At the Mascarilla junction, the busy Panamericana continues east up the sere and dusty Chota valley, where the only greenery clings tightly to the banks of the Río Chota. This and the Mira valley are home to a number of Afro-Ecuadorian communities, the principal highland settlement being the slightly ramshackle town of Chota. The communities have developed a unique culture, an exotic mix of African and Andean traditions best experienced at a cultural performance (check the local press or ask at the tourist office in Ibarra). Their distinctive Bomba music features percussion, guitars and impromptu instruments, such as those made from leaves, while local dances involve such feats as balancing a bottle on the head, thought to represent the traditional African way of carrying objects. The valley is also home to many of Ecuador’s best professional footballers, despite a lack of grass pitches or stadiums.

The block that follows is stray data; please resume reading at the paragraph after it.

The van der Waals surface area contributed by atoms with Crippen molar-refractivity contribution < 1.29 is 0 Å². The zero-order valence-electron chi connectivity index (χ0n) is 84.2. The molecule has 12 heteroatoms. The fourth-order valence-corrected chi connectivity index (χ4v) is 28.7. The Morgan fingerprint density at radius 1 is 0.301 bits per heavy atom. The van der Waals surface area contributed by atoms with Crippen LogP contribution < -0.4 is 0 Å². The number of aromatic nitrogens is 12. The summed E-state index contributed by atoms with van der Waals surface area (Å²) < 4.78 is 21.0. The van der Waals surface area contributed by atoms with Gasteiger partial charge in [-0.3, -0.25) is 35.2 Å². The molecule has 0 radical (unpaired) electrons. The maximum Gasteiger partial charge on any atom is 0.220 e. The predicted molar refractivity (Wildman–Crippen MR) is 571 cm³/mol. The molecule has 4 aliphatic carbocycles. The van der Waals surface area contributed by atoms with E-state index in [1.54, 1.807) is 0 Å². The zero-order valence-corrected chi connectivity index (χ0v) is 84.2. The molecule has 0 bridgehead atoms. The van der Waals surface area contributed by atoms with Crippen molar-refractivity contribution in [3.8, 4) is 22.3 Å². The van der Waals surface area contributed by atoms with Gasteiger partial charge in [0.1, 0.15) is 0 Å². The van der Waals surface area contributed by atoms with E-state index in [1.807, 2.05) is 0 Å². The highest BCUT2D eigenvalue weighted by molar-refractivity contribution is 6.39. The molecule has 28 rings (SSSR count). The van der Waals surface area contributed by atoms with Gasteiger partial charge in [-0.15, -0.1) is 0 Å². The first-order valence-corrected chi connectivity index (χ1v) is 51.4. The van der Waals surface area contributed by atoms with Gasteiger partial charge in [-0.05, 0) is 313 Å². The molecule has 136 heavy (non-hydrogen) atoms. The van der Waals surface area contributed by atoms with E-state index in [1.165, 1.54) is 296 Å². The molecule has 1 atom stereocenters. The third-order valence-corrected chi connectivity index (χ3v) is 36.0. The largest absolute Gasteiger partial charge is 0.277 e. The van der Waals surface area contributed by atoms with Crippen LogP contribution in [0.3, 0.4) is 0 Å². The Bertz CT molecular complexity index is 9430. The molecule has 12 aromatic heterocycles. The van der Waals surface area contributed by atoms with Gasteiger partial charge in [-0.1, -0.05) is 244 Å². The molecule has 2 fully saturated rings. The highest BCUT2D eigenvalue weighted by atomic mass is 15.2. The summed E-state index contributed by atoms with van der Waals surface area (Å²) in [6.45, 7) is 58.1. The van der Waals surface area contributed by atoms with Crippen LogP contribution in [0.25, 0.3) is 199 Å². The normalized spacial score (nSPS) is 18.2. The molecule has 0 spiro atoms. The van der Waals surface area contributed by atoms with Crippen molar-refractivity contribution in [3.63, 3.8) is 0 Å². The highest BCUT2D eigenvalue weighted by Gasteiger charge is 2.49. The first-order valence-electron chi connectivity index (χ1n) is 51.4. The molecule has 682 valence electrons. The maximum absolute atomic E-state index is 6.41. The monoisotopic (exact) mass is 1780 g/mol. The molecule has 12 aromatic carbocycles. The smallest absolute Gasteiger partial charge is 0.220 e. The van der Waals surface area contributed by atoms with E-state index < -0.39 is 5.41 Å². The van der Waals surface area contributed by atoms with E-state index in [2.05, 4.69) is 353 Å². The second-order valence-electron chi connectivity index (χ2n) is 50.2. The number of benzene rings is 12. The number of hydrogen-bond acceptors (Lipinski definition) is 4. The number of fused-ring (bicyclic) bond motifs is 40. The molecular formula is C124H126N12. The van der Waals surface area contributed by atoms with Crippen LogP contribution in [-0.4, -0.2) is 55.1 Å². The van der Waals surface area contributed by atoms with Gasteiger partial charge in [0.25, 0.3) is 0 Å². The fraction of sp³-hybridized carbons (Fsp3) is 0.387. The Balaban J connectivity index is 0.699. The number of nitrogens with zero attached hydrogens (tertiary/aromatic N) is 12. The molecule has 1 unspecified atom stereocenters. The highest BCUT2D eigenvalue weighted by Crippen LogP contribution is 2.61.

A few kilometres further on, in the dry Quebrada de Ambuquí (Ambuquí Gorge), local resort-hotels draw weekend crowds of affluent Colombians and Ecuadorians, but few gringos. The best of these is Oasis, at Km39 (t06/2941200), which hosts a live Afro-Ecuadorian music show at weekends and features “mini cabañas” set around three pools, one with a wave machine (weekends only).